Whether voters in New York will be motivated by abortion access or crime, as polls have suggested prior to the court ruling in June, remains to be seen.
“Women are the tried and trued voter and we are watching our rights be under attack — from our reproductive rights to our voting rights,” she said in a Capital Tonight interview on Friday. “We want to make sure the next gubernatorial election doesn’t take our state backwards.”
Lawmakers also set in motion the process for amending the state constitution to enshrine equality and abortion rights.
Democratic state lawmakers, anticipating the Supreme Court ruling, approved a package of measures meant to bolster legal protections for out-of-state women who seek abortion services in New York, as well as for providers of abortion services. Gov. Kathy Hochul, who is seeking a full term this year, is also sending millions of dollars to aid providers and help them strengthen security or expand their operations to handle an expected influx.
Democratic officials expect the U.S. Supreme Court decision overturning Roe v. Wade, as well as the steps taken in Republican-controlled states to limit or ban abortion access, will give them a boost with their base this year. But abortion opponents in New York — while decrying measures in recent years expanding abortion laws — believe the issue is in effect a red herring given the more immediate concerns over public safety and crime.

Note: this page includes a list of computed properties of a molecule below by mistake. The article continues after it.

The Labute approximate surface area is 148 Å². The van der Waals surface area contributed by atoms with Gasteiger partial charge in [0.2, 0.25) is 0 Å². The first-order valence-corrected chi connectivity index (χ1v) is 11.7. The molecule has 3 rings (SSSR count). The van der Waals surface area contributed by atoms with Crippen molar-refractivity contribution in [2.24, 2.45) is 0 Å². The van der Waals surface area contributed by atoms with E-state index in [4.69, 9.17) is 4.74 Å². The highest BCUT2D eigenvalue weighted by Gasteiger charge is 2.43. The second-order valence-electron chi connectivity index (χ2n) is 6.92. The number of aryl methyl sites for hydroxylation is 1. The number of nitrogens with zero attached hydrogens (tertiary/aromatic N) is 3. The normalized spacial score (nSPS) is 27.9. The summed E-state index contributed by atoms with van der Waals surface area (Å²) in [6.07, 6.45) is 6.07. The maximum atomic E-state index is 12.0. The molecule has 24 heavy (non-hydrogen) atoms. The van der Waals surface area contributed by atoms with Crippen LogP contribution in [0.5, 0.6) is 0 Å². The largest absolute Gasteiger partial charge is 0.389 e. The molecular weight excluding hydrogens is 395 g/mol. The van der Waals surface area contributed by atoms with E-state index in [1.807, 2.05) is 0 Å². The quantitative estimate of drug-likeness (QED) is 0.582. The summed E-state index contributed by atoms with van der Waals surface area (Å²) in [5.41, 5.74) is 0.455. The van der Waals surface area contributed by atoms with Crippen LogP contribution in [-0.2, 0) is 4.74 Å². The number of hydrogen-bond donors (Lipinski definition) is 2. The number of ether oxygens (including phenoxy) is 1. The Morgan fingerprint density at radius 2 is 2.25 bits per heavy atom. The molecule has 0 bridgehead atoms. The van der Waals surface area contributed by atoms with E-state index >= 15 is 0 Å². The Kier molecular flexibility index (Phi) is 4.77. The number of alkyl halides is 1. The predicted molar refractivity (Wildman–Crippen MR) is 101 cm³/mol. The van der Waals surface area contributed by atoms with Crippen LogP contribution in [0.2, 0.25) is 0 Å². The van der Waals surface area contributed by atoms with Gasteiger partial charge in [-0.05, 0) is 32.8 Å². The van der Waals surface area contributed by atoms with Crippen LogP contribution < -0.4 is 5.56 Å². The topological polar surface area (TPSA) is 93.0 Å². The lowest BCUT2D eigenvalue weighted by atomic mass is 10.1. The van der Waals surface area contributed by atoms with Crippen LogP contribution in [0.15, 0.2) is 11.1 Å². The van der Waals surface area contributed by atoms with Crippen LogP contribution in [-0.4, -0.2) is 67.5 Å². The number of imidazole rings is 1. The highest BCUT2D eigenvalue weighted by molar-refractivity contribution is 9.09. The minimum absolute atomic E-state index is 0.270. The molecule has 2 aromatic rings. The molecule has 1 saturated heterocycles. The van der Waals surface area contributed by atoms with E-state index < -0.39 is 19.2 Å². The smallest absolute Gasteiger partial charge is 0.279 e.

State Assemblywoman Latrice Walker, a Brooklyn Democrat who has been part of the state Democrats’ efforts this week on the abortion rights campaign, believes it will be an especially motivating issue for women in particular.
“While we do have some gains, we can’t rest on our laurels of success,” Walker said. “We have to make sure we’re coming out in August and come back out again in November to make sure we’re taking the people to the polls.”
Conservative Party Chairman Jerry Kassar disagrees, pointing to public safety as the pre-eminent issue for voters, and one he does not see changing between now and Election Day this fall.
“We’re hoping for the biggest turnout imaginable, because we believe the priorities in this state are not what the Democratic Party political leadership would like the public to accept,” Kassar said. Still, Kassar believes New York has become “extreme” on the issue of abortion, which could turn off some voters.
Republican nominee for governor Lee Zeldin has pledged to appoint a state health commissioner who opposes abortion rights, but has said it would not be a litmus test for a nominee. While opposed to abortion, Zeldin has largely centered his campaign around the rise in violent crime in New York.
“One of the things the Conservative Party has had from day one with Lee Zeldin is he’s willing to speak up and address any issue,” Kassar said.